[13] of the total population. The two major indigenous or ethnic groups are the Quechuas (belonging to various cultural subgroups), followed by the Aymaras, mostly found in the extreme southern Andes. A large proportion of the indigenous population who live in the Andean highlands still speak Quechua or Aymara, and have vibrant cultural traditions, some of which were part of the Inca Empire, arguably the most advanced agricultural civilization in the world during its time.

Literally dozens of indigenous cultures are also dispersed throughout the country beyond the Andes Mountains in the Amazon basin. This region is rapidly becoming urbanized. Important urban centers include Iquitos, Nauta, Puerto Maldonado, Pucallpa and Yurimaguas. This region is home to numerous indigenous peoples, though they do not constitute a large proportion of the total population. Examples of indigenous peoples residing in eastern Peru include the Shipibo, Urarina,[18] Cocama, and Aguaruna, to name just a few.


European descendants range from 4.9% (according to self-identification survey INEI 2006)[17] to an estimate of 18.5% (according international references),[11] of the total population.[19] They are descendants of the Spanish colonizers and other Europeans such as Italians, British, French, Germans and Croatians (see also Croats) who arrived in the 19th and 20th centuries. The majority of them live also in the largest cities, usually in the North and Center cities of Peru: Lima, Trujillo, Chiclayo, and Piura.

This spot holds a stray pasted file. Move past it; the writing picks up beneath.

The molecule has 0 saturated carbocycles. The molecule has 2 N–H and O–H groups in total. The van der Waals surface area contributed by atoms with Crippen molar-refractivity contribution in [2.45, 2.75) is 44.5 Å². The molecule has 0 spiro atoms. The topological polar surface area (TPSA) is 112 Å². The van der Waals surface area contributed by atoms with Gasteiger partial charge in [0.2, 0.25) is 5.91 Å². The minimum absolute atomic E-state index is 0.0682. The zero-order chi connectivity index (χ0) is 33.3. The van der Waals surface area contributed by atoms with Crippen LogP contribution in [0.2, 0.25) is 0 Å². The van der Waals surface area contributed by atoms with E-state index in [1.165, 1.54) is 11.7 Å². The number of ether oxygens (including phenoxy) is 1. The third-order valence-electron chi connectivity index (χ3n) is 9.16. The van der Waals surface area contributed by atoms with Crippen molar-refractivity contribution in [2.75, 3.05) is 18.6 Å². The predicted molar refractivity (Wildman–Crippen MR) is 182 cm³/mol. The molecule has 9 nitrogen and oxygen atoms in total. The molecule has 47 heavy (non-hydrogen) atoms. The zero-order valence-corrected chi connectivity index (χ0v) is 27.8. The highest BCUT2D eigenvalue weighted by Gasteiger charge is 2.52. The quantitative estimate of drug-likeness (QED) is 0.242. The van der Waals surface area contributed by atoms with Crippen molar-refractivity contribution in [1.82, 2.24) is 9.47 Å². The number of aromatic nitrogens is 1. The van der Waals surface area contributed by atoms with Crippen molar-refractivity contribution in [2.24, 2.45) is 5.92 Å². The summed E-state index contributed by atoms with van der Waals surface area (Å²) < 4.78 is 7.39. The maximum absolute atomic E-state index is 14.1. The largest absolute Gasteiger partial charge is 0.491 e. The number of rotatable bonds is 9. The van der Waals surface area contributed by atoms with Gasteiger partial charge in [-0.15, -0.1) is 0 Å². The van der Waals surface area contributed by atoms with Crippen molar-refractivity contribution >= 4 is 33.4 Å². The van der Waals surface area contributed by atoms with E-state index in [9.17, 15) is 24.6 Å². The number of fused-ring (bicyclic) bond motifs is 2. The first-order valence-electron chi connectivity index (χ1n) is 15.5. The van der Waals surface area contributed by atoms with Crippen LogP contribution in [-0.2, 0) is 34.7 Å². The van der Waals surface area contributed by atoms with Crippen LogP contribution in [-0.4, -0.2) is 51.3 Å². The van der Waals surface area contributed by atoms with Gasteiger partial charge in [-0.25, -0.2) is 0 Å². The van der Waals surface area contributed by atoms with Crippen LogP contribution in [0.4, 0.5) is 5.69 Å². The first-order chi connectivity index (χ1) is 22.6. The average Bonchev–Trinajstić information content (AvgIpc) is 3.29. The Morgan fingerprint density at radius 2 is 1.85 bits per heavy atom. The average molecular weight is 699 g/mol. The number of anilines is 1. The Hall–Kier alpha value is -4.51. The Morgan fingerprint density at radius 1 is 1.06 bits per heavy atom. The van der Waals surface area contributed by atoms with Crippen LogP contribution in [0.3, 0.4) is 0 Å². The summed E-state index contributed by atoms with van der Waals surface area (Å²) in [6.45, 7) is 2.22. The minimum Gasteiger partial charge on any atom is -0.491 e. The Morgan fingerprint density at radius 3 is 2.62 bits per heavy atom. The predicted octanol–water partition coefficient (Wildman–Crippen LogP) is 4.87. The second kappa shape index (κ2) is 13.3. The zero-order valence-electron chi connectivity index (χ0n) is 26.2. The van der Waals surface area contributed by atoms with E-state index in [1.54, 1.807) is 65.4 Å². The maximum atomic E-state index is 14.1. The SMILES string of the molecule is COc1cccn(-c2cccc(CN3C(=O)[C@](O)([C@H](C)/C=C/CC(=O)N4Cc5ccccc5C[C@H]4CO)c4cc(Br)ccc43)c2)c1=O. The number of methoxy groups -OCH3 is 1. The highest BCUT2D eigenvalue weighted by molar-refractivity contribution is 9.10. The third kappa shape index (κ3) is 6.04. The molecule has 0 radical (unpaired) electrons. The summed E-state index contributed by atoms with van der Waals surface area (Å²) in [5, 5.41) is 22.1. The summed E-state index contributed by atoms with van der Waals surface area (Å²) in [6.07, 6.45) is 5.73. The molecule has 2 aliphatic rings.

The only southern city with a significant white population is Arequipa. Also Oxapampa and Pozuzo in the Pasco Region, and throughout the Cajamarca Region and the San Martin Region, a considerable white population can be found, mostly descendants of German and Italian settlers. Recently, Peru has seen a migration of American retirees and businessmen come to settle in the country, due to lower cost of living and economic booms from the year 2000 to present.


Alberto Fujimori. His parents were from Kumamoto, Japan.[20][21]